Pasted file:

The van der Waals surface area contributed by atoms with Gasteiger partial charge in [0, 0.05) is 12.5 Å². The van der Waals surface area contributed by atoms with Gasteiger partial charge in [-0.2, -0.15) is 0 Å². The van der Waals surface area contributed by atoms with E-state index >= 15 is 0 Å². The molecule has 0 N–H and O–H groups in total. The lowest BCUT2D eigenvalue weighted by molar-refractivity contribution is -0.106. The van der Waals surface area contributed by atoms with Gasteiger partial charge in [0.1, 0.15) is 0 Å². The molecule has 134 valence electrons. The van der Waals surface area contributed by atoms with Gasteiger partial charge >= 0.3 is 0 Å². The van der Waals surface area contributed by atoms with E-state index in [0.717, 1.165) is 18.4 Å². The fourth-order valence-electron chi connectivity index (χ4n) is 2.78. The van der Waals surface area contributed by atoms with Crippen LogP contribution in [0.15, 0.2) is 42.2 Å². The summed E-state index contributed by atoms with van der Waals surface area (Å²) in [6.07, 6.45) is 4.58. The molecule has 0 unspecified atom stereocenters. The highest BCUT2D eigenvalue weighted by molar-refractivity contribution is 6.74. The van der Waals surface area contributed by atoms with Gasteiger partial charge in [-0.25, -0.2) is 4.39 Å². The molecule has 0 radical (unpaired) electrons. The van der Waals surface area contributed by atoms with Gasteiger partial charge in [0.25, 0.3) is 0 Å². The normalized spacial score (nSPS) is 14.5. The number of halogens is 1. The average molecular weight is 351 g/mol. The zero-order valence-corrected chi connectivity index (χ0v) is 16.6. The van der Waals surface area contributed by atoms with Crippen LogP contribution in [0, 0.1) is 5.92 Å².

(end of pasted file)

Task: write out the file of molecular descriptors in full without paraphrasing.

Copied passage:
The van der Waals surface area contributed by atoms with Gasteiger partial charge in [0, 0.05) is 12.5 Å². The van der Waals surface area contributed by atoms with Gasteiger partial charge in [-0.2, -0.15) is 0 Å². The van der Waals surface area contributed by atoms with E-state index >= 15 is 0 Å². The molecule has 0 N–H and O–H groups in total. The lowest BCUT2D eigenvalue weighted by molar-refractivity contribution is -0.106. The van der Waals surface area contributed by atoms with Gasteiger partial charge in [0.1, 0.15) is 0 Å². The molecule has 134 valence electrons. The van der Waals surface area contributed by atoms with Gasteiger partial charge >= 0.3 is 0 Å². The van der Waals surface area contributed by atoms with E-state index in [0.717, 1.165) is 18.4 Å². The fourth-order valence-electron chi connectivity index (χ4n) is 2.78. The van der Waals surface area contributed by atoms with Crippen LogP contribution in [0.15, 0.2) is 42.2 Å². The summed E-state index contributed by atoms with van der Waals surface area (Å²) in [6.07, 6.45) is 4.58. The molecule has 0 unspecified atom stereocenters. The highest BCUT2D eigenvalue weighted by molar-refractivity contribution is 6.74. The van der Waals surface area contributed by atoms with Gasteiger partial charge in [-0.25, -0.2) is 4.39 Å². The molecule has 0 radical (unpaired) electrons. The van der Waals surface area contributed by atoms with Gasteiger partial charge in [0.25, 0.3) is 0 Å². The normalized spacial score (nSPS) is 14.5. The number of halogens is 1. The average molecular weight is 351 g/mol. The zero-order valence-corrected chi connectivity index (χ0v) is 16.6. The van der Waals surface area contributed by atoms with Crippen LogP contribution in [0, 0.1) is 5.92 Å².